No, 1 in 5 Americans Does Not Really Think Obama Is Jewish — That Poll You Read Was an Error

There’s been no shortage of confusion surrounding President Barack Obama’s personal faith. While he has repeatedly claimed that he’s a Christian, for some reason, doubts and confusion ensue. Since his rise to prominence in 2007, polls and studies have shown that Americans are overwhelmingly confused when it comes to their ability to note what, exactly, Obama believes.

While the president has been accused many times of being a Muslim, a recent poll raised eyebrows when it found that one in five Americans believe that Obama is — Jewish. Despite past studies that found virtually zero percent of the nation concurring with such a notion, many outlets still ran with the story. Now, the record is being set straight.

U.S. President Barack Obama makes a statement in the White House briefing room following a briefing on Hurricane Sandy on October 29, 2012 in Washington, DC. Obama returned early from a campaign trip to Florida and has canceled several other campaign events to monitor the storm. Credit: Getty Images

Before we explain, let’s look at past data. Back in June, a Gallup poll showed that, after four years of Obama affirming his Christian faith, four in 10 Americans still couldn’t accurately name his religious adherence. When asked, “Do you happen to know the religious faith of Barack Obama?,” 44 percent of respondents chose “No/Don’t know.” At the time, 34 percent said that they believed him to be Christian of some sort, with 11 percent choosing “Muslim.”

A new poll, this time conducted by GfK on behalf of the Associated Press, raised suspicion when it found that more Americans actually believe Obama is Jewish than Muslim. The Jewish Forward reports:

According to the poll, which was conducted by GfK for the Associated Press on Friday, 18 percent of respondents said Obama is Jewish, while 10 percent said he is Muslim.

Despite the president’s repeated self-identification as a Christian, only a third of respondents to this year’s survey correctly identified him as such, while slightly more, 35 percent, said he had ‘no religion’.

The survey also showed that some 39 percent of Americans believed Obama was not born in the United States, while only 49 percent answered that he was.

But — here’s the problem. The bizarre finding was the result of an input error on the part of GfK, it seems. The Times of Israel, clearly suspicious of the results when they emerged, contacted the Associated Press to clarify the situation.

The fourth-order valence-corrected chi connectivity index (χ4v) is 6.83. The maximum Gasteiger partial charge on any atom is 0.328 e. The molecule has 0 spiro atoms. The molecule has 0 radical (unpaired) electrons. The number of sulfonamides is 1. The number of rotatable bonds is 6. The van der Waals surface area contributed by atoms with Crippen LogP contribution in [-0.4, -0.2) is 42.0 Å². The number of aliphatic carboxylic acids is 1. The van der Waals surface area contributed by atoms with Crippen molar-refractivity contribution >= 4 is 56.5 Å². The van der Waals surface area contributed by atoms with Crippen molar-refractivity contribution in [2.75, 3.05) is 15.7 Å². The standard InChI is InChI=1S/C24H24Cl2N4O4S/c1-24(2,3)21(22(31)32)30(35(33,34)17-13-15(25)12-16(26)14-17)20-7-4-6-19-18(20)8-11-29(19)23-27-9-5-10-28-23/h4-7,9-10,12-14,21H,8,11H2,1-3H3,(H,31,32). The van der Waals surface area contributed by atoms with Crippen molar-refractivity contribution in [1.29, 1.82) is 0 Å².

US President Barack Obama speaks to the press in the briefing room of the White House October 29, 2012 in Washington after being briefed in the Situation Room on the status of Hurricane Sandy as it approaches the Atlantic coast of the United States.Credit: AFP/Getty Images

“Widely reported survey features incorrectly entered data, purportedly showing more Americans think the president is Jewish (18%) than Muslim (10%). The actual finding: 2 of 1,071 respondents thought Obama was Jewish,” the Times reports.

Photo Credit: GfK/AP

The Times explains, in detail:

The finding, which never made it into an AP news story, comes from an Associated Press Racial Attitudes Survey, conducted by pollsters GfK, and released earlier this week. It surveyed 1,071 adults between August 30 and September 11. […]

Rather than 18%, the actual figure for Americans who think Obama is Jewish is 0%, AP confirmed. But that zero was erroneously omitted, skewing all the figures from that line in the column on down. Thus, the correct figure for Americans who think Obama is Muslim is 18%, not 10% as erroneously tabulated; 10% think he has “some other religion”; 2% think he has no religion; 35% don’t know, and 2% refused to answer.

Here are the updated and corrected numbers:

Photo Credit: GfK/AP

While the error was clearly pointed out — an overarching theme continues to be progressed: Americans still have confusion surrounding Obama’s religious views. In this poll, 65 percent failed to note the proper religious category. However, among the same pool of respondents, 67 percent were able to accurately answer that Republican presidential candidate Mitt Romney is a Mormon.

This information follows a Public Policy Polling study from earlier this year that found that the majority of likely Republican voters in Mississippi believe that Obama is a Muslim.

Full disclosure: Billy Hallowell was a research associate with Roper Public Affairs & Media, part of GfK, from 2007-2008.